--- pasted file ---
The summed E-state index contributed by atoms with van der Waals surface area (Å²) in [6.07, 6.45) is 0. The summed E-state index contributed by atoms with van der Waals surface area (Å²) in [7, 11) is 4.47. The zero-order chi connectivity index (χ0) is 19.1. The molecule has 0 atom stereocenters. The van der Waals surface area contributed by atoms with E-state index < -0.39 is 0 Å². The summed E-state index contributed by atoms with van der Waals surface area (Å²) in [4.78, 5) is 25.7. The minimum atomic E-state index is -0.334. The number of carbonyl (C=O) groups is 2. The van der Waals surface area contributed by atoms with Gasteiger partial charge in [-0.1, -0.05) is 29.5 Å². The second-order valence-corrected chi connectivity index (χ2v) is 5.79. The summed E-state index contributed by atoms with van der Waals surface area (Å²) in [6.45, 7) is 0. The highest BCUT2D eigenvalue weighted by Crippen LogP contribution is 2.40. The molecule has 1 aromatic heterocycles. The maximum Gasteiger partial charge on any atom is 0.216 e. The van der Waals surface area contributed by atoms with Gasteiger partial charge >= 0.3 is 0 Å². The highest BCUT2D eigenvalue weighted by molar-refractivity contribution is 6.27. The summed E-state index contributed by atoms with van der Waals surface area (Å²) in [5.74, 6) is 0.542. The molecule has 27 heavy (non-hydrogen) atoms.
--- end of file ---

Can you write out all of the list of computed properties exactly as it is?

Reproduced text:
The summed E-state index contributed by atoms with van der Waals surface area (Å²) in [6.07, 6.45) is 0. The summed E-state index contributed by atoms with van der Waals surface area (Å²) in [7, 11) is 4.47. The zero-order chi connectivity index (χ0) is 19.1. The molecule has 0 atom stereocenters. The van der Waals surface area contributed by atoms with E-state index < -0.39 is 0 Å². The summed E-state index contributed by atoms with van der Waals surface area (Å²) in [4.78, 5) is 25.7. The minimum atomic E-state index is -0.334. The number of carbonyl (C=O) groups is 2. The van der Waals surface area contributed by atoms with Gasteiger partial charge in [-0.1, -0.05) is 29.5 Å². The second-order valence-corrected chi connectivity index (χ2v) is 5.79. The summed E-state index contributed by atoms with van der Waals surface area (Å²) in [6.45, 7) is 0. The highest BCUT2D eigenvalue weighted by Crippen LogP contribution is 2.40. The molecule has 1 aromatic heterocycles. The maximum Gasteiger partial charge on any atom is 0.216 e. The van der Waals surface area contributed by atoms with Gasteiger partial charge >= 0.3 is 0 Å². The highest BCUT2D eigenvalue weighted by molar-refractivity contribution is 6.27. The summed E-state index contributed by atoms with van der Waals surface area (Å²) in [5.74, 6) is 0.542. The molecule has 27 heavy (non-hydrogen) atoms.